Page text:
When anthropologists ran out of exotic tribesmen and peasants to study, they focused their attention on seemingly more familiar urban societies. The results are sometimes startling, for commonplace apartment buildings and ordinary marketplaces shelter an enormous range of custom and outlook. Basing herself at an infertility clinic in Alexandria, Inhorn deeply explores the world of Egypt's barren women, along the way turning up much fascinating information; for example, the urban poor believe that the man places a fetus inside the woman; learning that women have eggs produces a shocked response (like chickens!). Her study tells about the place of children in Egypt, the changing nature of the family, the role of superstition, men's reluctance to let wives work, and the chances for birth control to succeed.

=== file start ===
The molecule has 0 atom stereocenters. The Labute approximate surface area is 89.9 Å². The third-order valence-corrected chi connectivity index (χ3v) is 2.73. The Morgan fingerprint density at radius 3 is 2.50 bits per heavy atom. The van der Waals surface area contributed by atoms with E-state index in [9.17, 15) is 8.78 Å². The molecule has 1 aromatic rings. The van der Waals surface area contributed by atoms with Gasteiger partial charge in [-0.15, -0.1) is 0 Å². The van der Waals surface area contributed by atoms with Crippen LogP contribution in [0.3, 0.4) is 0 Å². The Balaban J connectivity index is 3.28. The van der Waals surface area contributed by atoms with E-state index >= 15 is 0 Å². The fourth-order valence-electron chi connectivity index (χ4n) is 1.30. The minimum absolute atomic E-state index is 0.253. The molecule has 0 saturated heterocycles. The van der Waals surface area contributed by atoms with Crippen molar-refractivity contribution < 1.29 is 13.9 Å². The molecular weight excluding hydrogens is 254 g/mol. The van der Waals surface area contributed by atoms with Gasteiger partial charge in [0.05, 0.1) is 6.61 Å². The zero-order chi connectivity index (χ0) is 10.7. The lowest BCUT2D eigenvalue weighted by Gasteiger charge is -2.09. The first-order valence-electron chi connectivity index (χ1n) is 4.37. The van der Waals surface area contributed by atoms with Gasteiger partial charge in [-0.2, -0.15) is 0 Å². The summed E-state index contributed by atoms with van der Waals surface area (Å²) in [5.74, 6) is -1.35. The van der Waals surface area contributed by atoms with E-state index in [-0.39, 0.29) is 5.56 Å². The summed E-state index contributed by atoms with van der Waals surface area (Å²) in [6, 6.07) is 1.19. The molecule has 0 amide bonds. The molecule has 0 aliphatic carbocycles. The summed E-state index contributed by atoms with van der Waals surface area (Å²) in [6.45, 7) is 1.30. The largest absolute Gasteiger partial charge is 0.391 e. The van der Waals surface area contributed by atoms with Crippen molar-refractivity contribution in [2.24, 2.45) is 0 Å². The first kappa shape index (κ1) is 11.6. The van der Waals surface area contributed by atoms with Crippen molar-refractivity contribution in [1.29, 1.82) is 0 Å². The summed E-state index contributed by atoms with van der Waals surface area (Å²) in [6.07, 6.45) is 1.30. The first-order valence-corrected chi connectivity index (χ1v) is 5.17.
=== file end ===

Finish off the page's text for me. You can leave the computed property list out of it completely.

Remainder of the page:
Several points stand out: Egyptian women who cannot conceive are haunted by their condition ("Why am I living if I don't have any children?"), not just in family and social settings, but also out of fear that husbands will ditch them (or add another wife): "People think that if a woman has no children, a man is feeding her for nothing," observes one informant. "I worry all the time" says another. Yet, contrary to universal belief, her survey research finds that childless marriages do hold together.
One warning: As the title suggests, Inhorn packages her excellent analysis within an envelope of predictable and tedious feminism, full of "gendered" this and "patriarchal" that. Fortunately, the envelope is easily removed, leaving a gem of study within.
1 Indeed, this is her second volume on the same general topic. In Quest for Conception: Gender, Infertility, and Egyptian Medical Traditions (Philadelphia: University of Pennsylvania Press, 1994), Inhorn studies the "search for children"; the present study considers the failure of that search.